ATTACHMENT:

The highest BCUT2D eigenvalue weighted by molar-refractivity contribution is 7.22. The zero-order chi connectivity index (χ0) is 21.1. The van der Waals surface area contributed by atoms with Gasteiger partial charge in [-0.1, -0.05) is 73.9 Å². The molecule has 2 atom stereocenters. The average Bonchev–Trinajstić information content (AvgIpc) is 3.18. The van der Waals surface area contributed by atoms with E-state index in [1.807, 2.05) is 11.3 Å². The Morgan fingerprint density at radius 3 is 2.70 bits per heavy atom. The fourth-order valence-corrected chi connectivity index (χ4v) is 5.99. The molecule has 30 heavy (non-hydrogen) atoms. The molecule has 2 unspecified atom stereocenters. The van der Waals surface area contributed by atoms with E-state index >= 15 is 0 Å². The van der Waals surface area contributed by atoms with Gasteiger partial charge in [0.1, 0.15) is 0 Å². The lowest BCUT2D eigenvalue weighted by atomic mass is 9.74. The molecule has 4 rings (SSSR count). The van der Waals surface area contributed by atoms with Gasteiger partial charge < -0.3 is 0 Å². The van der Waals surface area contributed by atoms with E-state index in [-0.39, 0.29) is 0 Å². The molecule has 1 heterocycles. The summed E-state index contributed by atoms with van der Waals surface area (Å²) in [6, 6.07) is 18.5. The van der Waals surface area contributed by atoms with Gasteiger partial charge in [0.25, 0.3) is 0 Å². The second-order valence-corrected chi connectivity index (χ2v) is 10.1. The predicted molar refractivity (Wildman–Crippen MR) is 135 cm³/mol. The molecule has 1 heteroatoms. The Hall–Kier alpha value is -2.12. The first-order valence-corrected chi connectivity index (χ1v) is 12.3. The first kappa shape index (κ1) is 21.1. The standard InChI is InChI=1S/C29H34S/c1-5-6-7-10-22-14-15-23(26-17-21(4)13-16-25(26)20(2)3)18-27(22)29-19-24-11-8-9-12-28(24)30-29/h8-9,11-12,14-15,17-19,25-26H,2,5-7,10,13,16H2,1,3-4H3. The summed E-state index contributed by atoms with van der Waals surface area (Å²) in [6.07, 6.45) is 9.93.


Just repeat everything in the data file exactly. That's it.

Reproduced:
The highest BCUT2D eigenvalue weighted by molar-refractivity contribution is 7.22. The zero-order chi connectivity index (χ0) is 21.1. The van der Waals surface area contributed by atoms with Gasteiger partial charge in [-0.1, -0.05) is 73.9 Å². The molecule has 2 atom stereocenters. The average Bonchev–Trinajstić information content (AvgIpc) is 3.18. The van der Waals surface area contributed by atoms with E-state index in [1.807, 2.05) is 11.3 Å². The Morgan fingerprint density at radius 3 is 2.70 bits per heavy atom. The fourth-order valence-corrected chi connectivity index (χ4v) is 5.99. The molecule has 30 heavy (non-hydrogen) atoms. The molecule has 2 unspecified atom stereocenters. The van der Waals surface area contributed by atoms with E-state index >= 15 is 0 Å². The van der Waals surface area contributed by atoms with Gasteiger partial charge in [0.1, 0.15) is 0 Å². The lowest BCUT2D eigenvalue weighted by atomic mass is 9.74. The molecule has 4 rings (SSSR count). The van der Waals surface area contributed by atoms with Gasteiger partial charge < -0.3 is 0 Å². The van der Waals surface area contributed by atoms with E-state index in [-0.39, 0.29) is 0 Å². The molecule has 1 heterocycles. The summed E-state index contributed by atoms with van der Waals surface area (Å²) in [6, 6.07) is 18.5. The van der Waals surface area contributed by atoms with Gasteiger partial charge in [0.25, 0.3) is 0 Å². The second-order valence-corrected chi connectivity index (χ2v) is 10.1. The predicted molar refractivity (Wildman–Crippen MR) is 135 cm³/mol. The molecule has 1 heteroatoms. The Hall–Kier alpha value is -2.12. The first-order valence-corrected chi connectivity index (χ1v) is 12.3. The first kappa shape index (κ1) is 21.1. The standard InChI is InChI=1S/C29H34S/c1-5-6-7-10-22-14-15-23(26-17-21(4)13-16-25(26)20(2)3)18-27(22)29-19-24-11-8-9-12-28(24)30-29/h8-9,11-12,14-15,17-19,25-26H,2,5-7,10,13,16H2,1,3-4H3. The summed E-state index contributed by atoms with van der Waals surface area (Å²) in [6.07, 6.45) is 9.93.